It almost seems that in order to make the public-minded changes that Rothstein promotes and Gerson optimistically delineates, it would necessitate an overall shift in mentality regarded money. Those starved for funding or salary— superintendents and teachers, for example— must retain their integrity and resist bribery. Furthermore, the rich must embrace the idea that they need to share the wealth, literally. This seems a huge step for the cadre of people who currently insist that our President a socialist.

  2. The readings for this week did a good job showing that factors outside of schools are equally as, if not more important than in-school factors, such as teachers. Many of the articles that we have read have done a great job reporting statistics and data showing that holding schools and teachers accountable is the way we will fix our education system, yet these articles ignore statistics showing that non-school factors have a greater affect on student performance. Michelle Rhee and Joel Klein’s manifesto spoke highly of privatization, as well as holding teachers accountable. They quoted Obama, saying that teachers are the most important in school factor in improving student performance. Yet Obama also stated that the most important factor overall is the child’s parents (Rothstein). We have made teacher quality and holding teachers accountable the most important factor in improving the education system in the United States, yet this idea is distracting us from realizing the bigger problem that is preventing the education system and economy from improving. Fixing our schools has not been very successful, and has not really helped improve the economic standing of our country. Klein and Rhee state in their manifesto that the economic problems in our country cannot be fixed until we fix our schools. However, it seems that if we fix the economic problems in our country first, it might lead to improving our schools. If we continue to hold teacher quality as the most important factor in education, it could lead to further economic problems, poorer health and nutrition for students, and greater stress in our country overall. There has been a lot of discussion and debate on the topic of improving education, but there also seems to be a certain argument dominating the conversation. If the focus continues to be on only one aspect of the education system, the teachers, not much can be done to change the whole system.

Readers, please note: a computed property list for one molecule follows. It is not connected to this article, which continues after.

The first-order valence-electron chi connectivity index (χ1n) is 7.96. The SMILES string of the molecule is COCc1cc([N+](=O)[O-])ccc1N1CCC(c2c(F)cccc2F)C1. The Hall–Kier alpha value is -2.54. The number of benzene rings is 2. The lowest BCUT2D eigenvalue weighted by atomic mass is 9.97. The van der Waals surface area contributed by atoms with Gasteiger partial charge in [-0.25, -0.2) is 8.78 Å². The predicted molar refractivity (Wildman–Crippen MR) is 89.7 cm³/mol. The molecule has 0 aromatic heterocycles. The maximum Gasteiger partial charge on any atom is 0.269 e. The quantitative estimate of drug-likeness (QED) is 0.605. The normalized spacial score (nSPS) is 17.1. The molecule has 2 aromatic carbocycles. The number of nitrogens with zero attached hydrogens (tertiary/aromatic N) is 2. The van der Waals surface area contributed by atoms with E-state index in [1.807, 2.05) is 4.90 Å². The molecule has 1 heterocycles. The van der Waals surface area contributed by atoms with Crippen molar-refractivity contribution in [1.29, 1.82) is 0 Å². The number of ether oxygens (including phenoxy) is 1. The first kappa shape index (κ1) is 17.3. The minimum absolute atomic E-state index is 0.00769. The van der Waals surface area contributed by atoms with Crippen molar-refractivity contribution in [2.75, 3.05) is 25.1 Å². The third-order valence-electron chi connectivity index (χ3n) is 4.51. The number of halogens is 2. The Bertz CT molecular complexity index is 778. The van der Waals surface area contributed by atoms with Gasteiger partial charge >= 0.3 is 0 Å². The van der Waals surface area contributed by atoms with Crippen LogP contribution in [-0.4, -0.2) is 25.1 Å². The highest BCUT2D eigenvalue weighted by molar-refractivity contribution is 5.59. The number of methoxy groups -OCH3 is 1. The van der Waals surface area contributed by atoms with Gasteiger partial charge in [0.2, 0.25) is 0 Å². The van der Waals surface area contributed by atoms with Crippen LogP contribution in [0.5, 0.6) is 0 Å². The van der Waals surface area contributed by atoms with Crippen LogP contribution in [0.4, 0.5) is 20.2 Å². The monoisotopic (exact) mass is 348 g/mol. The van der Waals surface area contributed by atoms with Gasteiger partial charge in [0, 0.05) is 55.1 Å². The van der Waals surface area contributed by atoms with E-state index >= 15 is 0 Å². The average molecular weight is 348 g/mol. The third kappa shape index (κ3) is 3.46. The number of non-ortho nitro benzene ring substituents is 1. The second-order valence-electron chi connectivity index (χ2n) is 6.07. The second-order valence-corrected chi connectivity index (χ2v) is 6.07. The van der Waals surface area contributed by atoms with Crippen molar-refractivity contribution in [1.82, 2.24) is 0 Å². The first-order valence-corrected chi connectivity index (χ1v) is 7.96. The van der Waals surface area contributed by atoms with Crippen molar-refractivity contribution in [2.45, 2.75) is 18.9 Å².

I also would have to agree with Grace on her opinion of the Gerson article. I think that she is correct in saying that in order to make the changes described, a complete shift in mentality is necessary, and I don't think that this shift is very realistic.